The New Humanitarian Annual Report 2021

  1. Home
  2. Africa
  3. Southern Africa
  4. Angola

Cholera kills more than 3,000 in Zimbabwe

Nurse Diki Dudzai checks the intravenous (IV) fluid infusion for a cholera patient at the Katanga Utano Cholera Treatment Centre in the district of Norton, about 40 kilometres from Harare. WHO delivered supplies of IV fluids and other materials to the cli
(WHO/Paul Garwood)

The cholera death toll in Zimbabwe climbed to 3,028, the World Health Organisation said on 28 January.

The outbreak that began in August 2008 has become the worst cholera pandemic in Africa since more than 12,000 people perished from the waterborne disease in Goma's refugee camps in the aftermath of the Rwandan Genocide in 1994.

The outbreak is showing few signs of abating; the number of cases recorded rose by 1,579 from the previous day, bringing the total known number of cases since the outbreak began to 57,702.

In neighbouring South Africa, five people died from cholera in Limpopo Province, which borders Zimbabwe, according to a health department official quoted in the local media.

Since South Africa's outbreak began in November 2008, more than 40 people have died from the disease, and more than 3,000 cases have been recorded.


This article was produced by IRIN News while it was part of the United Nations Office for the Coordination of Humanitarian Affairs. Please send queries on copyright or liability to the UN. For more information:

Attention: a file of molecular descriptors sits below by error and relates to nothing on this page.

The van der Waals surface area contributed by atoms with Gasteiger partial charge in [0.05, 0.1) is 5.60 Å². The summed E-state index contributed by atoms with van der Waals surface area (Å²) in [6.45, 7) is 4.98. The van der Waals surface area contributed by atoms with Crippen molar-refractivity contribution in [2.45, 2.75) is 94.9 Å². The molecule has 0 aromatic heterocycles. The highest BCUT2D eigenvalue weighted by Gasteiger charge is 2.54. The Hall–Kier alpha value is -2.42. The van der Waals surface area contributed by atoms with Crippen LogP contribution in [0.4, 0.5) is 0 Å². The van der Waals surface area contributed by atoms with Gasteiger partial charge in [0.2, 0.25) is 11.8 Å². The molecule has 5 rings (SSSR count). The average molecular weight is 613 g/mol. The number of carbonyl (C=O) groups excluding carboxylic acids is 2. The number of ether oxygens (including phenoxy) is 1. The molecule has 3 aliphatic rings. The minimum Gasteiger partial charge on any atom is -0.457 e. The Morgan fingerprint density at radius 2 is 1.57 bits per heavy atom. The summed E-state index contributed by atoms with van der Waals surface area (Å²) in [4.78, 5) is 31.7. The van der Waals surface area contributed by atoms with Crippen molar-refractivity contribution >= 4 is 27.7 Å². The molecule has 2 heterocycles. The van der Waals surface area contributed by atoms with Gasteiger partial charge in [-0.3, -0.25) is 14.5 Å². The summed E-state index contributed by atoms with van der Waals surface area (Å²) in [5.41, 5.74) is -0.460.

Share this article
Join the discussion

Right now, we’re working with contributors on the ground in Ukraine and in neighbouring countries to tell the stories of people enduring and responding to a rapidly evolving humanitarian crisis.

We’re documenting the threats to humanitarian response in the country and providing a platform for those bearing the brunt of the invasion. Our goal is to bring you the truth at a time when disinformation is rampant. 

But while much of the world’s focus may be on Ukraine, we are continuing our reporting on myriad other humanitarian disasters – from Haiti to the Sahel to Afghanistan to Myanmar. We’ve been covering humanitarian crises for more than 25 years, and our journalism has always been free, accessible for all, and – most importantly – balanced. 

You can support our journalism from just $5 a month, and every contribution will go towards our mission. 

Support The New Humanitarian today.

Become a member of The New Humanitarian

Support our journalism and become more involved in our community. Help us deliver informative, accessible, independent journalism that you can trust and provides accountability to the millions of people affected by crises worldwide.